Sweden’s Stefan Löfven given chance to form a government after opposition leader abandons bid

Sweden's Stefan Löfven given chance to form a government after opposition leader abandons bid
After resigning from his post on Monday, Social Democrat Stefan Löfven now has a second chance to form a government. Photo: Claudio Bresciani/TT
Stefan Löfven, who resigned as Swedish prime minister on Monday, has been tasked with trying to form a new government after opposition rival Ulf Kristersson, announced on Thursday that his own attempt had been unsuccessful.

Writing on his social media accounts, Löfven said: “My message is still that the Social Democrats and I are ready to shoulder the responsibility to lead the country forward, together with other constructive forces.” 

After losing a vote of no confidence on June 21st, centre-left Prime Minister Stefan Löfven declared that he would be resigning on Monday morning. This triggered rounds of talks between party leaders and the parliamentary speaker, Andreas Norlén, who has the role of assessing what a government backed by the majority of parliament would look like, and proposing potential PM candidates.

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A day later, the leader of the right-wing Moderates, Ulf Kristersson was commissioned by the speaker be the first party leader to test the conditions for forming a new government. He had until Friday to try, but gave notice a day early that he’s giving up. 

“The parliamentary conditions for forming a right-of-centre government simply do not exist,” Kristersson said at a press conference on Thursday morning. “We conclude that there are 175 seats which will vote no.”

A candidate passes a prime ministerial vote by having no more than 175 votes against them (abstentions therefore effectively count as votes in favour) and the margins in parliament are currently wafer-thin.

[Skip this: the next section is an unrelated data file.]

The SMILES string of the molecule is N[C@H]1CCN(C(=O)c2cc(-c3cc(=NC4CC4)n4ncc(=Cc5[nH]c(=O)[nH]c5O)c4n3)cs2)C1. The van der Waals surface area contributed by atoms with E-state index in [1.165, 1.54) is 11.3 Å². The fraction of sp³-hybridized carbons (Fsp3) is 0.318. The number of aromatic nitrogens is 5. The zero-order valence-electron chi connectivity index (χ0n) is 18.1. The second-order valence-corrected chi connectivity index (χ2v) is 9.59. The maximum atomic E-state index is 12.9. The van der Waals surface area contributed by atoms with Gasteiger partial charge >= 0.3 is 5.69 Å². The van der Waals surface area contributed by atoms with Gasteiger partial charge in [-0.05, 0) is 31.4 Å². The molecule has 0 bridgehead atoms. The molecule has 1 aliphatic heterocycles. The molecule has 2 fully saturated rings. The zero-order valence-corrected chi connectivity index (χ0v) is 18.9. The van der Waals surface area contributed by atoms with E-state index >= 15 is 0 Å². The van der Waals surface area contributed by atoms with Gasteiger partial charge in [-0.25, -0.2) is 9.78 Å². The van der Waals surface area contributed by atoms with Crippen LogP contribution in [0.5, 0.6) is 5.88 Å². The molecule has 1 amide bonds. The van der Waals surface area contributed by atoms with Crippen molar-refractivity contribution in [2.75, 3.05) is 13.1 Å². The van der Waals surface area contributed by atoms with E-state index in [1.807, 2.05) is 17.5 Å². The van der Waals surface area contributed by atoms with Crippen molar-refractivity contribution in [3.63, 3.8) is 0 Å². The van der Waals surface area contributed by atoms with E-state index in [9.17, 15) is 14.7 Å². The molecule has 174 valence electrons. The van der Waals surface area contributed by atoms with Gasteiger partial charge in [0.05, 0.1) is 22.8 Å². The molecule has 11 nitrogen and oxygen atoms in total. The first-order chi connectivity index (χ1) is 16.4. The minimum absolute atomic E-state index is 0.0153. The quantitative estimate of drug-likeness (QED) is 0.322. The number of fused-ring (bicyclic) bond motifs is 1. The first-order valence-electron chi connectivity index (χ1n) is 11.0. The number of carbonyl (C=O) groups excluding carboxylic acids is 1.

The right-wing bloc is made up of the Moderates, Christian Democrats and Liberal Party, which together count 111 seats, rising to 173 with the support of the anti-immigration Sweden Democrats.

The vote for Sweden’s next prime minister will be close and could be decided by a margin of one vote. 

Kristersson said that he announced his withdrawal from the process early so as not to delay the process of getting a new government in place, after concluding that a new government formed by him would not pass the vote.

“I think it was my duty to go back to the speaker and say that there is some agreement on policy stances but we do not have the mathematics,” Kristersson said.

Now the Speaker has given the task to form a government to Stefan Löfven, who just lost a vote of no confidence. 

He has been given a probationary period that runs until Monday, with the possibility of an extension if needed. This means that a vote on his candidacy as prime minister could be held on Wednesday at the earliest.

If four consecutive proposed candidates are unsuccessful, snap elections must be called. 

Norlén has said that he hopes to finish the process by the end of July, by holding one vote each week until either a government is voted in or all four chances are used.


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